**spoiler alert** I want to start off by saying there are spoilers everywhere in this review. If you've somehow managed to get through life thus far w...more**spoiler alert** I want to start off by saying there are spoilers everywhere in this review. If you've somehow managed to get through life thus far without reading the book, seeing any of the film/tv renditions and missing out on the musical (which can be found in German, Korean, Japanese and quite a few other languages... there's also a English subtitled version floating around on Youtube).... Read the book! Be taken unawares and live the surprise with the narrator.
Consider yourself duly warned. In a lot of ways I will say it was unfortunate that I read this book long after I had seen the 1940 Hitchcock film a few times over and more recently watched the German musical rendition. When one knows the ending, it's a matter of reading the pages and waiting for various (favorite? Climatic? Signature?) moments to happen. Also, knowing the plot already from the film and the musical, there was no surprise when it turns out that Rebecca was not quite the hallowed saint the narrator initially imagined her to be which I think is perhaps one of the bigger turning points. I simply waited for the penny to drop for the narrator.
I thought this when I recently watched the German musical but the narrator is so obnoxious (though I adored her "Last Night I Dreamt of Manderley" song). I thought to myself maybe I simply don't like the girl playing the lead? So I tried not to carry these feelings with me as I approached the book... only to discover that actually being inside the narrator's head-space was much, much worse. The actress wasn't the problem at all--she'd done a bang up job portraying the character. The narrator is simply annoying.
Still I wanted to be fair so I made up a few more excuses to give her some leeway while I hoped for some development. She's young, inexperienced, "innocent" at the age of 21 in the way we no longer are in the 21st century.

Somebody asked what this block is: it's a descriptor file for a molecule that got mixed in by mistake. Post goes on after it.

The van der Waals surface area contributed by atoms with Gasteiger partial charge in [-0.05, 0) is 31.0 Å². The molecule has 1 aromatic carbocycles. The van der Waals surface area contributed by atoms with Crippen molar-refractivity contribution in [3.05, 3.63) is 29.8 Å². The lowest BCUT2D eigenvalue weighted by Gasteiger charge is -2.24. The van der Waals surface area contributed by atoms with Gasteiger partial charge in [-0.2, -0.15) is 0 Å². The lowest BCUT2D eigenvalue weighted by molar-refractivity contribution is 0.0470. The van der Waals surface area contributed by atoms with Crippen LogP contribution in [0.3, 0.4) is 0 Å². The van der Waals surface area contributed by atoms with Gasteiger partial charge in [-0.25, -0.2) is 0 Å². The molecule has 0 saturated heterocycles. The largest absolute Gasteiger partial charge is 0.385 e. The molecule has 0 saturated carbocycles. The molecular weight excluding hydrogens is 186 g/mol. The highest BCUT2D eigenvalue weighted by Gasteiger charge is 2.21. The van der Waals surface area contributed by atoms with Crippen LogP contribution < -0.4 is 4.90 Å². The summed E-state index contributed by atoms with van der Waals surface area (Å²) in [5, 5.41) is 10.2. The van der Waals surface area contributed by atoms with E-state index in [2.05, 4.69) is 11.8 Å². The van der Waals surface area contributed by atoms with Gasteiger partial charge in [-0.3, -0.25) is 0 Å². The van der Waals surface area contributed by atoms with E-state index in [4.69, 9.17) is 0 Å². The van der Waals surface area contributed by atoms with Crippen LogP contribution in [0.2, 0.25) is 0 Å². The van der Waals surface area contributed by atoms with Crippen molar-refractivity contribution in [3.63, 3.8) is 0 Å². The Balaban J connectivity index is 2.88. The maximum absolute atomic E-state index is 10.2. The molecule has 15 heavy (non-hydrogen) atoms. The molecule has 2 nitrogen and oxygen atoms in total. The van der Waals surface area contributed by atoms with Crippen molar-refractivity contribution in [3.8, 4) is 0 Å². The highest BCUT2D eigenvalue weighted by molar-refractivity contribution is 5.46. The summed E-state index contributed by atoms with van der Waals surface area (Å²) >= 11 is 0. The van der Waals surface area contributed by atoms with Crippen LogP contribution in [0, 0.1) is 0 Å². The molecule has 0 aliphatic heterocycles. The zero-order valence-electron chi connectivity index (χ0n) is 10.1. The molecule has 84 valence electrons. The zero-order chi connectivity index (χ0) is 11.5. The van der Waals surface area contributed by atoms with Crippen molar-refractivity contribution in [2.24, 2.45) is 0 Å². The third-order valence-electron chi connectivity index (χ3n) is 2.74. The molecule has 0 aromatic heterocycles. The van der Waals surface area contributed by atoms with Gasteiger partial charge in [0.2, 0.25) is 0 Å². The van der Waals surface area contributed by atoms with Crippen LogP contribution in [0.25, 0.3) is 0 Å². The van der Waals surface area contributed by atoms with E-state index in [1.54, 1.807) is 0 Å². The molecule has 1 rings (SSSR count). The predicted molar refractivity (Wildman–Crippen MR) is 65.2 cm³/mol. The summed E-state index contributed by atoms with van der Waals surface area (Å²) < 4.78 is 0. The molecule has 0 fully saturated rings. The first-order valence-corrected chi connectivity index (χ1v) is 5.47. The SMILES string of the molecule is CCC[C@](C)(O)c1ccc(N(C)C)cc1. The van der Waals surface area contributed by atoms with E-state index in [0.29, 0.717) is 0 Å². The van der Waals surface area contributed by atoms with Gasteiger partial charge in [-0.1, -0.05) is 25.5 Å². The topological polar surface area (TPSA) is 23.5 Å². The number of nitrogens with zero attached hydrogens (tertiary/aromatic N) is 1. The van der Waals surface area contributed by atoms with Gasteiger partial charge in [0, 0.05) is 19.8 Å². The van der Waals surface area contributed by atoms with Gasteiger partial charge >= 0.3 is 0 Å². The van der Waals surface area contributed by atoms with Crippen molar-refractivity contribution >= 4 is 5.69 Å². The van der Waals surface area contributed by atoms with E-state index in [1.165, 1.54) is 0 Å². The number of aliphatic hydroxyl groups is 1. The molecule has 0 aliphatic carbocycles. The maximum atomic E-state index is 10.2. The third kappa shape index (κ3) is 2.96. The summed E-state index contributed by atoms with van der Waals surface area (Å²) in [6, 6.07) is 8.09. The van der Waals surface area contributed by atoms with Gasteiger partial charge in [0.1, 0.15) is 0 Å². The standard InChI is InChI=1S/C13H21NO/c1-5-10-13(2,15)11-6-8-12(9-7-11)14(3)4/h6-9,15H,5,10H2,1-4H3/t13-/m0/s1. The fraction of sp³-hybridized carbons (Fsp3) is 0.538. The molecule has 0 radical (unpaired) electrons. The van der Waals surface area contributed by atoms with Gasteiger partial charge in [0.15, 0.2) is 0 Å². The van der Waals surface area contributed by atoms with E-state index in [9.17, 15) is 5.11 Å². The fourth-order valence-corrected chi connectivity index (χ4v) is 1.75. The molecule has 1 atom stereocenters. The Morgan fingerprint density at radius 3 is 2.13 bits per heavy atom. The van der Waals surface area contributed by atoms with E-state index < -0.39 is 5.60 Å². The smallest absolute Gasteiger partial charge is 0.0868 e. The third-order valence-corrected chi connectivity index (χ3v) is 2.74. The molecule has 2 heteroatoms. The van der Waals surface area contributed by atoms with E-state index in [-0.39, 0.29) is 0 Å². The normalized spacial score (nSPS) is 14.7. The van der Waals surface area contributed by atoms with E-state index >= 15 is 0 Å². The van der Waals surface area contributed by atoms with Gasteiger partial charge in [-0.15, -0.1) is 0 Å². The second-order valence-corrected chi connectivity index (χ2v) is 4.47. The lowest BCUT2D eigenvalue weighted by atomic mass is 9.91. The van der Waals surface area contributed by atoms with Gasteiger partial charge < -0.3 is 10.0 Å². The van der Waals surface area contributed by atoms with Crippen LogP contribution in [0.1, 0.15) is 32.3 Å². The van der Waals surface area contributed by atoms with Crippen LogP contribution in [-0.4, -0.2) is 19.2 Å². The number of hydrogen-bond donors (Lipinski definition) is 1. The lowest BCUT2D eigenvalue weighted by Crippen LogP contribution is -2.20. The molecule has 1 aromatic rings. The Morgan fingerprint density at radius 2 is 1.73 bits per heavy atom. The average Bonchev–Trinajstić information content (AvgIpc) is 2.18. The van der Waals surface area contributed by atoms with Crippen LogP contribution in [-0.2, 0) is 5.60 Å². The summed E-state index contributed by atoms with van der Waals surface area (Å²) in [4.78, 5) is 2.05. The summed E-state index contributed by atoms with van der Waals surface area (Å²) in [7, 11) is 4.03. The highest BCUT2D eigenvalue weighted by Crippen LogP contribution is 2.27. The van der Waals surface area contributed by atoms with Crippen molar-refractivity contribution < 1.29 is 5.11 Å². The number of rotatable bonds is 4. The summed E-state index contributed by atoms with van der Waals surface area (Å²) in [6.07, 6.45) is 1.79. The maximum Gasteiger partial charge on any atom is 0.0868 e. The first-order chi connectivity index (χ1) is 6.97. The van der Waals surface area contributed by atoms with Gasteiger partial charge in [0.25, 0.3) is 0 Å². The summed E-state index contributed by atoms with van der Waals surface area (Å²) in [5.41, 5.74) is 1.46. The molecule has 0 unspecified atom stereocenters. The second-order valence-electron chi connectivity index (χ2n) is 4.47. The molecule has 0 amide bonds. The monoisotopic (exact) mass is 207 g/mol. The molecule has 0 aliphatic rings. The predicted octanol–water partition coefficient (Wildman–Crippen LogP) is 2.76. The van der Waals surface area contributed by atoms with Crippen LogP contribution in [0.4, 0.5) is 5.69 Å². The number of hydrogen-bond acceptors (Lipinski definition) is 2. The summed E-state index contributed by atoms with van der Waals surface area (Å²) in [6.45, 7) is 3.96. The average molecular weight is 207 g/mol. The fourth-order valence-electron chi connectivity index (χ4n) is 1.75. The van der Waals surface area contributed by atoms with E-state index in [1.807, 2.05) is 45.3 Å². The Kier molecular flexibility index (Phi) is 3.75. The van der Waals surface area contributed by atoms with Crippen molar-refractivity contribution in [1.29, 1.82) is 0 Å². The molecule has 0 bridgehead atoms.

She's also neurotic, obsessive, spineless, needy and so childish to the point of being obnoxious that I wanted to slap her. Throughout the book. I just couldn't feel any sympathy for her. Despite being a companion to a wealthy American it seems she refused to pick up anything about society. Granted Mrs. Van Hopper was a bit of a social parasite so perhaps she wasn't learning from the best but there were a few instances where some skills on offer would've stood her in good stead. The opportunities for conversation, practice at playing bridge, practice at playing tennis and yes, while she dabbled at them all she seemed more preoccupied with clinging to her ignorance. She preferred to hide behind the excuse that she was no good at any of those things so she need not apply herself. One would think that if one were penniless (and not living in a day and age where getting a "job" was acceptable or even possible for someone of her upbringing and experience) she would exert herself a little. It was her livelihood on the line.
Instead she hops at the chance to marry Maxim, having already fallen into a headlong infatuation with him. Here it was the thought of "ball and chain" kept coming to mind. For she depends upon Maxim emotionally, mentally and I think if the situation hadn't barreled down into its inevitable conclusion, Maxim might've begun to find the weight of her need crippling. He is her happiness, her father, brother, son (let's pause and think about how unromantic that is--and those were her words, not mine) but also does acknowledge her obsession when he is away, saying that now the focus of her obsession was gone she didn't have to spend her time wondering if he was happy, what he was thinking about. Not very healthy relationship, if one were to ask me.
Maxim, you sure know how to pick 'em.
Not that Maxim is much of a gem himself (manslaughter would be the kinder conviction but if you bring a gun to the cottage with the intent of "surprising" Rebecca, I think of that as premeditated murder. Just saying.)
The narrator also spends far too much time in her own head-space, dreaming up hypothetical situations. An example would be when Maxim drives up to London, leaving her alone in Manderley and in that space of time she imagines him getting into a car accident, how she would visit him in the hospital, see how frail and weak he looked, to the next "logical" conclusion of attending his funeral with herself leaning on Frank Crawley's arm for support. Next the phone rings and a message is put through--Maxim arrived safely at his London club. If it only happened occasionally it would be one thing, perhaps, but it happened all throughout the book. I could've probably subtracted a 100 pages on her wild hypothetical fantasies alone.